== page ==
After reading about US network Showtime amplifying fan engagement around its flagship series Homeland by introducing Showtime Sync, a viewing experience app for the iPad, iPhone and LG Smart TVs, I took a deeper look at the ‘second screen’ marketing trend. The app allows users to share Homeland clips directly to social media platforms during new episodes, facilitating social conversation as the action happens on television. Viewers can also access exclusive commentary from those who worked on producing important scenes as well as analysis from a real former CIA field operations officer among other interactive content, including episode predictions, polls and trivia questions. What ever happened to just focusing upon what’s happening in the show?
According to Nielsen, more than 80 percent of smartphone and tablet owners use their devices while watching television. Other than enrichment tactics, some might argue that the real life ‘spooks’ are marketers’ frantic messages delivered to users as they browse the app or other social media channels while watching much-awaited events unfold on the screen.
The show’s volatile and committed star, Carrie Mathison, would be hard pushed to prepare a dossier on all the conspiring going on with digital marketing agents, dreaming up inventive ways to infiltrate users’ ‘second screen’ as they browse Twitter and Facebook during their favorite programmes.
This surreptitious attack on our tablets, smartphones and tablets happens during any televised event when marketers know that a huge number of users rooted to their sofas would be flitting between the television screen and their other devices.
And while a series such as Homeland pulls in millions of viewers syndicated across the globe, it is estimated some major sporting events, such as the World Cup final in Rio, can hit the billion-viewer mark, pushing the stakes even higher.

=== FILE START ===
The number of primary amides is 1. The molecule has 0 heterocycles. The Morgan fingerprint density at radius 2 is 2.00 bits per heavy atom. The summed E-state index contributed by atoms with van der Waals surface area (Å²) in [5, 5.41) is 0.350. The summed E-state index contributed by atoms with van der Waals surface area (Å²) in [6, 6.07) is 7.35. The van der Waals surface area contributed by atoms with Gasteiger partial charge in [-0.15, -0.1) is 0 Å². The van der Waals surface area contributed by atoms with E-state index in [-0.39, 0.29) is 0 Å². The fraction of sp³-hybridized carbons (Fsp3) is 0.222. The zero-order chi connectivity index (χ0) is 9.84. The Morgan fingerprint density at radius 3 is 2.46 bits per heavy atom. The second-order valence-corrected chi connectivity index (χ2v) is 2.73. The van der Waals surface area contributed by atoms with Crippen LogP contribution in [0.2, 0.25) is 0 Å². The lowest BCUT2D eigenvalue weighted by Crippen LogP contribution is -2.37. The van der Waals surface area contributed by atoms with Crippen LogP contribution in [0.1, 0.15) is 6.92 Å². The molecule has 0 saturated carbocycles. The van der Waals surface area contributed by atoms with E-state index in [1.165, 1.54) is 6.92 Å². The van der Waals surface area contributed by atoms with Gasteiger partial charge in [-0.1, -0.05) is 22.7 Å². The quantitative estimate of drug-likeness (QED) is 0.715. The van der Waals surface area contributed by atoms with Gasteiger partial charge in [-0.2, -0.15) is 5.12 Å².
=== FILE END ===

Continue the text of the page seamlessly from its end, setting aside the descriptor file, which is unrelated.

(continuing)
Therefore I asked Andy Meikle, co-founder and CEO of Sportlobster, the sports social network, which has almost two million users of its own, how he approaches marketing during large sporting events.“Fans are more involved and eager to share their opinion when there’s a major sports event going on. They’ll be with their friends or on their phone or laptop, discussing the action online. People are more aware of relevant marketing during these events and therefore we actively target fan,” says Meikle.
“With Sportlobster, we’re trying to move fans away from other social networks but we continue to adopt these networks in order to achieve our aim. With Twitter, we can interact through conversation, our adverts and keywords and hashtags. With Facebook, we can change our adverts in accordance with the event and demographic. There are many sports fans on both of these networks and you can easily see a spike in engagement when football or rugby or any other sport is live. Therefore, we want to have a presence on these networks and show fans the offerings of Sportlobster – lobs, news, blogs, predictions, fixtures and results, live match data and photos and videos,” he adds.
Sportslobster aims to offer a complete experience for any type of sports fan by providing fans with the opportunity to play with 500 characters so they can discuss their favorite sports in further detail.
“We’ve had some excellent results, especially during the 2014 FIFA World Cup, which I’d say was the first true ‘second-screen’ World Cup. These results were effective in terms of people downloading or logging onto Sportlobster and engaging within the network. This has been typical for a lot of major sports events, including Wimbledon and the Ryder Cup,” says Meikle.
Miekle admits that the second screen phenomenon is the new trend as an increasing number of fans use their mobile devices while watching televised games. “Marketing is less sporadic – adverts aren’t just being pushed out in hope of attracting the attention of an audience. The focus is on what people are getting involved in during a match, where they are watching it, what they are doing and how they are interacting with it. Second-screen marketing is only going to get more popular,” he explains.
So whether you are watching your favorite series, or enjoying a fantastic sports finale, there’s no doubt you will continue to be drawn to increasing amounts of cleverly synchronized second screen marketing as you check your Facebook timeline, Twitter feed, or indeed, view comments on your results predictions on Sportlobster.